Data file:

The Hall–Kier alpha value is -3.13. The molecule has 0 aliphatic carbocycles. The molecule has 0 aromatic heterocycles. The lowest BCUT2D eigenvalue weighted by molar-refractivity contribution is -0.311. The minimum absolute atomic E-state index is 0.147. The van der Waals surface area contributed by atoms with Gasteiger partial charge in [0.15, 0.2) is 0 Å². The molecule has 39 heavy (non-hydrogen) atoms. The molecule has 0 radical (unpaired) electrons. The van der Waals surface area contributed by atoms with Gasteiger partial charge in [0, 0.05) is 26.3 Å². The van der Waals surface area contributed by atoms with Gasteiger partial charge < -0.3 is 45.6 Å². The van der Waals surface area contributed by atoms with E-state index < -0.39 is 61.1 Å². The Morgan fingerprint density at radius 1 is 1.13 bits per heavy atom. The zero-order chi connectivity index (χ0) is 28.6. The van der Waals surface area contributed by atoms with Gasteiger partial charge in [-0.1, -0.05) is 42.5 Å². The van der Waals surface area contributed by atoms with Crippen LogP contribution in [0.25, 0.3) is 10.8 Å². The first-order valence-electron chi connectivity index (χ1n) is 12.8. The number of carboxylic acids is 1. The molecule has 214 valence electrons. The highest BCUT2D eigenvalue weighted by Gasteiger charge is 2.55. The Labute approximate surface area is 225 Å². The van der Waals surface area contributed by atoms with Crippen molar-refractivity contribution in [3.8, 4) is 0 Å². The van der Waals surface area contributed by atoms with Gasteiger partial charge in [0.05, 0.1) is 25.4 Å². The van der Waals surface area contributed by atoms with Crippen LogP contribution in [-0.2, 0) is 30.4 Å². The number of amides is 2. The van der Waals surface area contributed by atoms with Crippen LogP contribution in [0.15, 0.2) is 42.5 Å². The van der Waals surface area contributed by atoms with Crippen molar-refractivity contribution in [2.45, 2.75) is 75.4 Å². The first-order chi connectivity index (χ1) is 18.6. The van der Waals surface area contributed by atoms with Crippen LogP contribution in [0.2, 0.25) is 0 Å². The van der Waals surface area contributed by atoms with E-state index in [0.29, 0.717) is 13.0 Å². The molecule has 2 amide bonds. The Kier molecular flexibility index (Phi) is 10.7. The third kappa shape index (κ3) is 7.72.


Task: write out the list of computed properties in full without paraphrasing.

The Hall–Kier alpha value is -3.13. The molecule has 0 aliphatic carbocycles. The molecule has 0 aromatic heterocycles. The lowest BCUT2D eigenvalue weighted by molar-refractivity contribution is -0.311. The minimum absolute atomic E-state index is 0.147. The van der Waals surface area contributed by atoms with Gasteiger partial charge in [0.15, 0.2) is 0 Å². The molecule has 39 heavy (non-hydrogen) atoms. The molecule has 0 radical (unpaired) electrons. The van der Waals surface area contributed by atoms with Gasteiger partial charge in [0, 0.05) is 26.3 Å². The van der Waals surface area contributed by atoms with Gasteiger partial charge < -0.3 is 45.6 Å². The van der Waals surface area contributed by atoms with E-state index < -0.39 is 61.1 Å². The Morgan fingerprint density at radius 1 is 1.13 bits per heavy atom. The zero-order chi connectivity index (χ0) is 28.6. The van der Waals surface area contributed by atoms with Gasteiger partial charge in [-0.1, -0.05) is 42.5 Å². The van der Waals surface area contributed by atoms with Crippen LogP contribution in [0.25, 0.3) is 10.8 Å². The first-order valence-electron chi connectivity index (χ1n) is 12.8. The number of carboxylic acids is 1. The molecule has 214 valence electrons. The highest BCUT2D eigenvalue weighted by Gasteiger charge is 2.55. The Labute approximate surface area is 225 Å². The van der Waals surface area contributed by atoms with Crippen molar-refractivity contribution in [3.8, 4) is 0 Å². The van der Waals surface area contributed by atoms with Gasteiger partial charge in [0.05, 0.1) is 25.4 Å². The van der Waals surface area contributed by atoms with Crippen LogP contribution in [-0.2, 0) is 30.4 Å². The number of amides is 2. The van der Waals surface area contributed by atoms with Crippen LogP contribution in [0.15, 0.2) is 42.5 Å². The van der Waals surface area contributed by atoms with Crippen molar-refractivity contribution in [2.45, 2.75) is 75.4 Å². The first-order chi connectivity index (χ1) is 18.6. The van der Waals surface area contributed by atoms with Crippen LogP contribution in [0.2, 0.25) is 0 Å². The van der Waals surface area contributed by atoms with E-state index in [0.29, 0.717) is 13.0 Å². The molecule has 2 amide bonds. The Kier molecular flexibility index (Phi) is 10.7. The third kappa shape index (κ3) is 7.72.